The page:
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Iraqi elections roundup

It looks like the Iraqi elections yesterday went ok. The triumphalism of the Iraqi hawks is pretty odd, though, considering that thi election is essentially due to Sistani, over the objections of the Bush administration. The day was fairly violent: 44 deaths and 260 attacks. Considering the massive security measures in place, that may not be a good sign. We still don’t know about turnout, which is a big deal. Early estimates had turnout at 72% overall, though now it appears to be down to 60%, with Sunni turnout at 20%. I wanted to point out some of the interesting commentary on the elections:

Eric Alterman compares the situation to San Salvador in 1984. He has a turnout figure of 53%, which I can’t find a source for. Also, scroll down to Charles Pierce’s contribution.

Juan Cole has a couple interesting posts. Definitely required reading.

This Bull Moose post is your third required reading piece.

UPDATE: There’s a bit more on the turnout figures here, but the numbers still haven’t been announced. (via Altercation).

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Categories: Iraq
  1. Andy
    February 1, 2005 at 8:24 am | #1

    Not to be snide (Me, snide? Never!), but if it turns out that 60% of Iraquis voted, that’s substantially more than vote in our country, where there is not election-related violence. Pretty good for an election that wasn’t ever going to happen.

  2. February 1, 2005 at 12:12 pm | #2

    Actually, 60% is exactly the number that voted last election here, I believe. Plus, I would hope Iraqis are more excited about voting than the people in this country. In any case, 60% is pretty good, but Sunni turnout is important just by itself.

  3. February 1, 2005 at 5:53 pm | #3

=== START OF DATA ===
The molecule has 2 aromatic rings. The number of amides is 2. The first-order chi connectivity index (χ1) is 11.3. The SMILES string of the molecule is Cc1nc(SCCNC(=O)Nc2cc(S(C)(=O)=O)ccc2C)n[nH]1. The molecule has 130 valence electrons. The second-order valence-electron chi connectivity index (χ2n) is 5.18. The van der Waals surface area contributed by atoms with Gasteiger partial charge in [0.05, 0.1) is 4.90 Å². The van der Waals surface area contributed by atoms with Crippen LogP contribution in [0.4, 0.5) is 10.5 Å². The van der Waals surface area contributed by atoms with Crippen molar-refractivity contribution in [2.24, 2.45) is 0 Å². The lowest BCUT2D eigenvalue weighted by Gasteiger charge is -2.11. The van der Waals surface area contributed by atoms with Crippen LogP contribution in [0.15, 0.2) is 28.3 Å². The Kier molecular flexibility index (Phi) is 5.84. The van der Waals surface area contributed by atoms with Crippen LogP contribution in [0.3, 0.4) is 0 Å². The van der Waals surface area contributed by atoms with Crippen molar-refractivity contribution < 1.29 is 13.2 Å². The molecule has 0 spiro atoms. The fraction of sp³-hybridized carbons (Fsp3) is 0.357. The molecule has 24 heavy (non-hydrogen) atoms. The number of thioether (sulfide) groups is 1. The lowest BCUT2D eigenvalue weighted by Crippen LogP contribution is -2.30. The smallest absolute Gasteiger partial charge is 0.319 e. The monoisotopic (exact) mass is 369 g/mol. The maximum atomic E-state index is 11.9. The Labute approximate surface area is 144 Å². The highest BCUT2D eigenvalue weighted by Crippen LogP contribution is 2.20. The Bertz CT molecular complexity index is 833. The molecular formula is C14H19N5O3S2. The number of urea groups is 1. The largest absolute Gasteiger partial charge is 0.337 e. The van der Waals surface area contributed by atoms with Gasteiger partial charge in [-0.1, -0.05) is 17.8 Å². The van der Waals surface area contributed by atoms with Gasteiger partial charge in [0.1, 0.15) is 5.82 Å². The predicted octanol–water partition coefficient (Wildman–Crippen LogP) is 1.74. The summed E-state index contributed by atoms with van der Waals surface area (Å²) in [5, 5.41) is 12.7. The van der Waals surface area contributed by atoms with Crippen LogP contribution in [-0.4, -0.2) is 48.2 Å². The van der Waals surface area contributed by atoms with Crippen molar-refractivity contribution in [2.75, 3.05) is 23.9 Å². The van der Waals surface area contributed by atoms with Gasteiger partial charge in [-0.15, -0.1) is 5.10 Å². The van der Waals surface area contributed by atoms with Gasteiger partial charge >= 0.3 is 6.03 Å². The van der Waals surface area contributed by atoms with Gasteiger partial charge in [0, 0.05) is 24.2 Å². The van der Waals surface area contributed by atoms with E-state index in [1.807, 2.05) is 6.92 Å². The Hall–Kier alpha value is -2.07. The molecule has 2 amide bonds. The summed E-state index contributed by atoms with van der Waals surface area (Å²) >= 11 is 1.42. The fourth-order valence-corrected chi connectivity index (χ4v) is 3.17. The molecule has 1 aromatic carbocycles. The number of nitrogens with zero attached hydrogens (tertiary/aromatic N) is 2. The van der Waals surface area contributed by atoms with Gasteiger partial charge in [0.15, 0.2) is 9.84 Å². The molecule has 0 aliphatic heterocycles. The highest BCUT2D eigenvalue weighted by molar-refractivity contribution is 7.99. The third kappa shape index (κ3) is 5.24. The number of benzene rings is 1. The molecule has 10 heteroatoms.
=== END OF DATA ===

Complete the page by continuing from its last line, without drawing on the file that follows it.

If they become a true democratic nation, give them a bit of time and pretty soon they’ll all stay at home on election day.

    In my mind, these elections are nice, but really a token gesture. Not much changes until the “terrists” decide to in some manner acknowledge the legitimacy of the new gov’t.

  4. Andy
    February 2, 2005 at 7:54 am | #4

    You’re right, of course. It IS merely the beginning step. But an important one, that went quite well, all things considered.

    As for the Sunnis, I just do not feel any great sense of tragedy that they did not vote in large numbers. They childishly boycotted the elections; they now must live with the results. It’s no different than someone who stays home from voting here because “it won’t make any difference.” Ugh.

  5. February 2, 2005 at 9:34 am | #5

    “As for the Sunnis, I just do not feel any great sense of tragedy that they did not vote in large numbers. They childishly boycotted the elections; they now must live with the results. It’s no different than someone who stays home from voting here because “it won’t make any difference.” Ugh.”

    That’s not the point. A government disproportionately dominated by Shia only alienates them further and increases the potential for violence. A poor Sunni turnout doesn’t bode well for the relaxing of tensions in Iraq.

  6. Andy
    February 3, 2005 at 8:18 am | #6

    I haven’t read the Iraqui constitution, but it obviously needs to contain some safeguards for the rights of the minorities, as ours does, whether or not the minorities actually accept the document meant to protect their interests.

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